The first person we meet in the movie “Low and Clear” is JT Van Zandt. He has a famous father, but that’s not important. He’s calm, reserved, and he loves to fly fish. This is, after all, a fly fishing movie that promises to explore the relationship between two old friends, JT and a guy named Xeenie. When we meet JT, he’s gliding over saltwater flats in a small boat that he built himself. He’s talking about life, about his girlfriend, about Redfish. He lives in coastal Texas by way of Colorado, where he learned to fly fish and became friends with Xeenie. When we meet Xeenie, he’s the anti JT, and this contrast is on full display as he curses a mighty blue streak at the fish, the wind, the camera crew. Like most movies about fly fishing, it’s supposed to be more about the friendship- the human condition- but it’s always mostly about the flies and the fish.
The first fish we see in the film is a Redfish, taken by JT in those Texas waters. The fish is bright and bold, and as Midwesterners we know that Redfish are simply carp, but don’t tell that to JT. When he releases the fish, he pauses for a moment and his voiceover says that he can see emotion in the eyes of the fish, and he can hear what it’s telling him. “Trust”, the fish is saying, “trust”. It’s easy to think that, because JT is indeed calm and steadfast, and as he gently releases that saltwater carp it’s obvious that the fish was right to trust him. This is the movie, and I don’t expect you to watch it. I only tell you about it because I, too, have held fish in my hands and had them speak to me. It happened last week a few times, and then again last night.
With my new bike and my undying devotion to fly fishing, I have combined the two into a stealthy form of hobby trespassing. My house is not near Delavan Lake, but it’s closer to Delavan than it is to Geneva, and so on certain nights this spring I’ve loaded a fly rod into a backpack, strapped the pack to my back, and pedaled over to Delavan Lake to fish for panfish in the channels and lagoons that are common on the south and east side of that lake. In the summer, these shallow bays and channels are choked full of weeds and scum, and as such, they are unfishable. During these stagnant summer months the water brews and stales and smells like all things dead and evil, and this is why I wouldn’t ever dare consider pedaling over to throw a fly during any moth that falls after April. But alas, it has been April for a while, and the panfish are gluttonous and fall easily to a presented fly.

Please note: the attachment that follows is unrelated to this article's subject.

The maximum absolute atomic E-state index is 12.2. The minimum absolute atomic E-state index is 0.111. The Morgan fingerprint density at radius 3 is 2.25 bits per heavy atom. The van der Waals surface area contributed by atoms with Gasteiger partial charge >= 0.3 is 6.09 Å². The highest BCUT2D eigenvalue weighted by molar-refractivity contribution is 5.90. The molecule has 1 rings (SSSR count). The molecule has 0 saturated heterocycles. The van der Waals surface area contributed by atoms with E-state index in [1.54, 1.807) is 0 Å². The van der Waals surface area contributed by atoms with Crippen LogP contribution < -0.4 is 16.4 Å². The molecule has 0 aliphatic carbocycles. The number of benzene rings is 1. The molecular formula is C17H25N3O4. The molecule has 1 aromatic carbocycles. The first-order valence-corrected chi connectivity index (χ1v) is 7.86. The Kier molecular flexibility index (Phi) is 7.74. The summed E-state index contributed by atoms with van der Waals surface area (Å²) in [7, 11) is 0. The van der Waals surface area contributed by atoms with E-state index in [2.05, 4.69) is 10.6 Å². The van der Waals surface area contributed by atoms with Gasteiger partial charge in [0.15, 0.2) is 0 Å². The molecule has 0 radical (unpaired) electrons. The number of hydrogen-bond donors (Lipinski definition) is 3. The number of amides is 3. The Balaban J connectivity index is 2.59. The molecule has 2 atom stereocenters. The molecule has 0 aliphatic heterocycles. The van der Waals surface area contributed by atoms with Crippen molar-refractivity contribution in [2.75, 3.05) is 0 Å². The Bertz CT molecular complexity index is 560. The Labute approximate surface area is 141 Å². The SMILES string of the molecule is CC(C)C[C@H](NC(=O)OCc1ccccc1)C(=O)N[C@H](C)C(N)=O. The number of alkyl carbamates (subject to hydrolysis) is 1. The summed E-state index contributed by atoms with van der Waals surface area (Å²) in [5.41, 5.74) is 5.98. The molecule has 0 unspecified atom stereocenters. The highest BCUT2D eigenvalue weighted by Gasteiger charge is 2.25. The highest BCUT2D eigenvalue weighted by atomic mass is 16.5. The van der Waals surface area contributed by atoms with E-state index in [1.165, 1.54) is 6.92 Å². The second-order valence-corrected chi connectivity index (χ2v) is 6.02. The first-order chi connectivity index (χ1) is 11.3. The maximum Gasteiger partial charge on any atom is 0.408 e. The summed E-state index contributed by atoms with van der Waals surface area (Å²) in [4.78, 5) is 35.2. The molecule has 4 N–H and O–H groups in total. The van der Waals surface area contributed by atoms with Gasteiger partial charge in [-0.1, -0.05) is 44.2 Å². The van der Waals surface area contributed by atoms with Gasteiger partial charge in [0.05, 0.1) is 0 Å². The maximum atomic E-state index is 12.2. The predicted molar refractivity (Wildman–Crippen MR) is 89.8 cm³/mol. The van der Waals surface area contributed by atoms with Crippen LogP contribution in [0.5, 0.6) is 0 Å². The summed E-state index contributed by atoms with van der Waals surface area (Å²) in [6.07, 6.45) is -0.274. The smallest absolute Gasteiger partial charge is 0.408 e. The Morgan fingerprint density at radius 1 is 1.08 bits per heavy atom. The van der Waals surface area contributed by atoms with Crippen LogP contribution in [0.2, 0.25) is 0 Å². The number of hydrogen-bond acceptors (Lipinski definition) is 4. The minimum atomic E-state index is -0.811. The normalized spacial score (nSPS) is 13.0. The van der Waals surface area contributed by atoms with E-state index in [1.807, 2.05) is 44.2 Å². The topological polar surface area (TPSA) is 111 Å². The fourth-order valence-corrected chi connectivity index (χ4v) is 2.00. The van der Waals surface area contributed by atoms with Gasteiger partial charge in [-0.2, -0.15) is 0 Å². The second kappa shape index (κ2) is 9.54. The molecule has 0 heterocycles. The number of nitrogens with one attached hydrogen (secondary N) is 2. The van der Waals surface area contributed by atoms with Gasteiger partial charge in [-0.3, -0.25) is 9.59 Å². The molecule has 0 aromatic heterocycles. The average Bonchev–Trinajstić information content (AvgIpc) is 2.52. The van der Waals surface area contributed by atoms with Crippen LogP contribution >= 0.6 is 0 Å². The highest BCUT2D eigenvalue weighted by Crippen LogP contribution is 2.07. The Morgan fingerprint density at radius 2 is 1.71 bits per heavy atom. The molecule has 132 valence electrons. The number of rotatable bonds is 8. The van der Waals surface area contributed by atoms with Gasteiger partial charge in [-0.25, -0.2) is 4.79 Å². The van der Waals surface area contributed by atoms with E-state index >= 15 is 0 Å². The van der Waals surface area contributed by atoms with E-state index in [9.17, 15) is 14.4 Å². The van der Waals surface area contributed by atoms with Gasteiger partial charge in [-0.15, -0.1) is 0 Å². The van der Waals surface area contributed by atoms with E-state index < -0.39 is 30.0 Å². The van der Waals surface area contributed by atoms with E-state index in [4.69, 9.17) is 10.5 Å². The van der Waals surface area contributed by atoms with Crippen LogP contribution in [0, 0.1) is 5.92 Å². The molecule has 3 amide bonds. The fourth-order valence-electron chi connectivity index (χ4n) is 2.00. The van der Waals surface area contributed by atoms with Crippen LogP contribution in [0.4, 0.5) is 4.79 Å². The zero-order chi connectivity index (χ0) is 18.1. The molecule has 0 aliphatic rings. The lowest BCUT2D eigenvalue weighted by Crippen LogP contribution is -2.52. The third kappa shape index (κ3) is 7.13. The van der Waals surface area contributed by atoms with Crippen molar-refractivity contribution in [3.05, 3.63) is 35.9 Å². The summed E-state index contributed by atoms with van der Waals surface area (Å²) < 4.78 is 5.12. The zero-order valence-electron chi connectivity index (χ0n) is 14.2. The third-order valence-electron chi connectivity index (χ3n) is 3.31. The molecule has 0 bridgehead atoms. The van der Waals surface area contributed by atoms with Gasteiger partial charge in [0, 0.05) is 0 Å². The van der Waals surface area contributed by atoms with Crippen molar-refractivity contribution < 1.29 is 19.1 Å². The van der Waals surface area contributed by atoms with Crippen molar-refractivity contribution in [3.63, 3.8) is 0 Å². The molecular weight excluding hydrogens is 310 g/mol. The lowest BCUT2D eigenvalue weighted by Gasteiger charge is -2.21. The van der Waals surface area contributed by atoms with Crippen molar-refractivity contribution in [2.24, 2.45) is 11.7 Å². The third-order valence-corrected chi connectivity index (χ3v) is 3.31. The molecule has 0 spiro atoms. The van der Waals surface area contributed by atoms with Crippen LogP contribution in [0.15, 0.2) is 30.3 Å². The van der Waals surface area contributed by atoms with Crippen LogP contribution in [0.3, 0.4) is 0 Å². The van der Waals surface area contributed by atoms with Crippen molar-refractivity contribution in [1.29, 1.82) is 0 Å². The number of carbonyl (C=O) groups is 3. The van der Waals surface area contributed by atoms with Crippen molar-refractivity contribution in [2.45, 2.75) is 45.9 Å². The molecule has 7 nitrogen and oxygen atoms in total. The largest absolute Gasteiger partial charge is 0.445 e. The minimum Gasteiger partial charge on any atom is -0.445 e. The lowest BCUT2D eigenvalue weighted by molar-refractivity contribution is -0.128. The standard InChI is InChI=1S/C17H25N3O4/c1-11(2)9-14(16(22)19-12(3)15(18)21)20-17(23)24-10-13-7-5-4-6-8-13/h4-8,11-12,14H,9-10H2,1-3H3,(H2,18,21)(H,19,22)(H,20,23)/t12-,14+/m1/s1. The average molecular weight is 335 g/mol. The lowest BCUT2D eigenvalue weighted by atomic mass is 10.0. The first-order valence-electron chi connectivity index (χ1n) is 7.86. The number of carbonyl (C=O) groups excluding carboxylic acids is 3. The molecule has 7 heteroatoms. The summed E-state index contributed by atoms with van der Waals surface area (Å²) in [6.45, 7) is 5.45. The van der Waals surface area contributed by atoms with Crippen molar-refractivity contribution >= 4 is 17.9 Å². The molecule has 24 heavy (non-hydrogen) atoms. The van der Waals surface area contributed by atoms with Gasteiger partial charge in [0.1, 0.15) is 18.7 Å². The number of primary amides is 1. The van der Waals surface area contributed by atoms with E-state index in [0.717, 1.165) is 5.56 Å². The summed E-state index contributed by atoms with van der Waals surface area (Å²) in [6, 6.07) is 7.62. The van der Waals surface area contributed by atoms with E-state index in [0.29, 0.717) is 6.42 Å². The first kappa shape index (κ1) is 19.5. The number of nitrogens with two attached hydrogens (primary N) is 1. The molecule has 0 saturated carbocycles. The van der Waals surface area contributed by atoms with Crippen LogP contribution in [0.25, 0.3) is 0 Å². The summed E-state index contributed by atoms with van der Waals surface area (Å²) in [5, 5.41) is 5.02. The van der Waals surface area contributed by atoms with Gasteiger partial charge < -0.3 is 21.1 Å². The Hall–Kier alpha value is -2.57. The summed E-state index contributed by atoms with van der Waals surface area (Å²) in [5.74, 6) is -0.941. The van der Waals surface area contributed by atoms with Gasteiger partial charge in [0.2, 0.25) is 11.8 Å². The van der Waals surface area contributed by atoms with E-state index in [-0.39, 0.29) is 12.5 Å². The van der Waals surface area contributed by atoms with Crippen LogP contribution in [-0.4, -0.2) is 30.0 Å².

If I were to drive in my car over to these fishing spots, I would have to park in a location where my car would not be welcome. I’d have to trespass, or at least park in a way that made my trespassing known. By bike, I can dip and dive into the backwater lagoons, and I can hide behind stacks of shore stations and against brushy shorelines. The bike allows me great freedom to go where I am not permitted, and the anonymity is rather delicious. My fiberglass two weight rod bends with each sip of my fly from a crappie or a bluegill, the small fish turning every way, tugging away from my reach. When the fight is over and I hoist that small fish to my hand, I gently release the hook and let the fish back into the water. It’s for that brief moment when I hold them in my hand that I hear them speak. Take me with you, they say.
The first time I heard this, I wasn’t certain I was understanding. I knew I sensed something in their eyes, but what was it? Was it trust, as JT feels them say? Or was it fear, which wouldn’t be likely given the fact that I’ll never keep and kill a fish on purpose. It seemed to me to be neither, instead, it felt like a simple plea, emanating from the glassy eyes of that small bluegill. Save me, it said. Save me from this channel and this filth and this stagnant water that clogs my gills and dulls my color. Free me from this watery sentence, from these weeds and this surface scum and these stifling summer temperatures. Take me with you, save me, treat me to something different, something pure, something clean, something- anything- other than this.
With newfound sympathy, I turned the fish away, one after another, for so many of these past few nights. In different spots, after stashing my bike against the trees or down into the weeds, I caught these fish of varying makes and models, yet while the location changed and the fish as well, they all looked at me with those eyes that spoke the same words. I’m helpless to help them, you see, because there are so many and it would be so hard to fasten a large enough water tank to my bike. Instead, I’ll just go back again and again, for the next few days or until the weeds choke out the channels, and I’ll play with these fish, hoping to entertain them if only for a while, to take their minds off of their surroundings.